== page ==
Travel tips - the Douro Valley

The region awaits your visit

Now this is very subjective, as I have my tastes and you have yours.  With that said, I do believe that I can share with you my very pleasurable experiences (outside of the realm of wine and food), especially for one passionate about the out of doors, culture and history and, ultimately, discovering. If I had 4 days to visit the Douro Valley here are some places that would be part of my itinerary…..

Museu do Douro – located 15 minutes away in Regua, the commercial hub of the Douro Valley, this museums does a great job in educating the visitor about the Douro and port crafting, along with having excellent exhibits of individual artists.  Not to miss are the video of the seasons in the vineyard and the gift shop, that in addition to offering a vast selection of Douro port, wine and olive oil, has an extensive selection of made-in-Portugal products, books and posters that are uniquely Portuguese in packaging and in content.

Visiting the Foz Côa Archaeological Parka good 2- hour drive from the quinta, via picturesque and windy roads going towards Spain, Foz Côa is a UNESCO world heritage site and the river Coa valley holds 30 paleolithic rock art sites dating to 25000 years ago.  Book in advance for a guided tour and travel back in time.  Amazing to think that these outdoor rock gravings remain so unspoiled, considering the harsh elements of nature.ôa.aspx

Lamego – to the south of Regua, this ancient episcopal (!) city, with remarkable Baroque architecture, is charming with its many public gardens,  and ease to walk around and to visit, all catered to the human dimension. A highlight is to climb the 600 granite steps leading to the pilgrimage church of Nossa Sehora dos Remédios, set in a forested park, stopping at various levels to take it all in!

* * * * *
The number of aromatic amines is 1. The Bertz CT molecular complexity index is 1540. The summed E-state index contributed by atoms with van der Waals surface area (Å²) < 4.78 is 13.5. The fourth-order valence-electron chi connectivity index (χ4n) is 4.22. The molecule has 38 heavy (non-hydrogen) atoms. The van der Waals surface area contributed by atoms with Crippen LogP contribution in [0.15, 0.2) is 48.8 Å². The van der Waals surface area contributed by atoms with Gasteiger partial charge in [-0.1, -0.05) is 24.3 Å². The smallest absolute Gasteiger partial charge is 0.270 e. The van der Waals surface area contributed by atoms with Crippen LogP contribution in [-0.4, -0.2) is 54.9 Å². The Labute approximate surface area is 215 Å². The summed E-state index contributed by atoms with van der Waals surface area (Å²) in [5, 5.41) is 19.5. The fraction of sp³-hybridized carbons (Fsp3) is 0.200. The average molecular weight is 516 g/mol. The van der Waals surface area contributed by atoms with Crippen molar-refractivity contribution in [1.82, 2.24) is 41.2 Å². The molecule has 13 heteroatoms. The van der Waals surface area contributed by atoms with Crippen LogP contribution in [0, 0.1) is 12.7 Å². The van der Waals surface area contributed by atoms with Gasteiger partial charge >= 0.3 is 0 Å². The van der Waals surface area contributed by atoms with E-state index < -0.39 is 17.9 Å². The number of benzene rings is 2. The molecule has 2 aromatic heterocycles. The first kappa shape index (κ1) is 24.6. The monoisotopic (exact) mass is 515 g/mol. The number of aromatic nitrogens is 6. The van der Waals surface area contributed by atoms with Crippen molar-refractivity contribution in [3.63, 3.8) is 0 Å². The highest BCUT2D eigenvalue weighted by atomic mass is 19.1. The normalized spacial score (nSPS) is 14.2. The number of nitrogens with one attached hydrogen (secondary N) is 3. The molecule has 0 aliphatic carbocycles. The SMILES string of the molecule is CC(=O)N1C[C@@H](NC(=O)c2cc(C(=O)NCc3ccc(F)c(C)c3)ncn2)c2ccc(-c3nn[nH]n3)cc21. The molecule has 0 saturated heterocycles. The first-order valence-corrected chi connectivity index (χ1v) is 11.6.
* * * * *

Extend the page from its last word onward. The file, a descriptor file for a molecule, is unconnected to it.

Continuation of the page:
Palacio do Mateus – to the north of the quinta close to Vila Real, stands 18th c Mateus (home to the rosé wine exported throughout the world), considered a sublime example of Baroque architecture.  Enjoy the tour of the palace, and be reminded of Portugal’s world dominance centuries ago with furnishings, documents, ceramics, maps and overall grandeur.  Not to miss is the gardens, with the minutely sculptured hedges, perennial beds, shallow granite pools and the remarkable 12 m high x 10 m wide x 35 m long cypress tree tunnel, that will inspire you to walk through numerous times. Perhaps you will be lucky and be there when it is being pruned, a true feat, or when an evening summer concert is taking place and Mateus’ ambiance becomes truly seductive.

This is a start for what the visitor can enjoy while staying at our quinta or in the area, combined with the dolce vita of fare niente that makes any holiday so special.  The region is attractive because it is less known and less contrived, and as Frank Bruni in a New York Times travel article, so perfectly puts it, in the Douro region “you can discover this country on your own (and) fashion it for yourself”.

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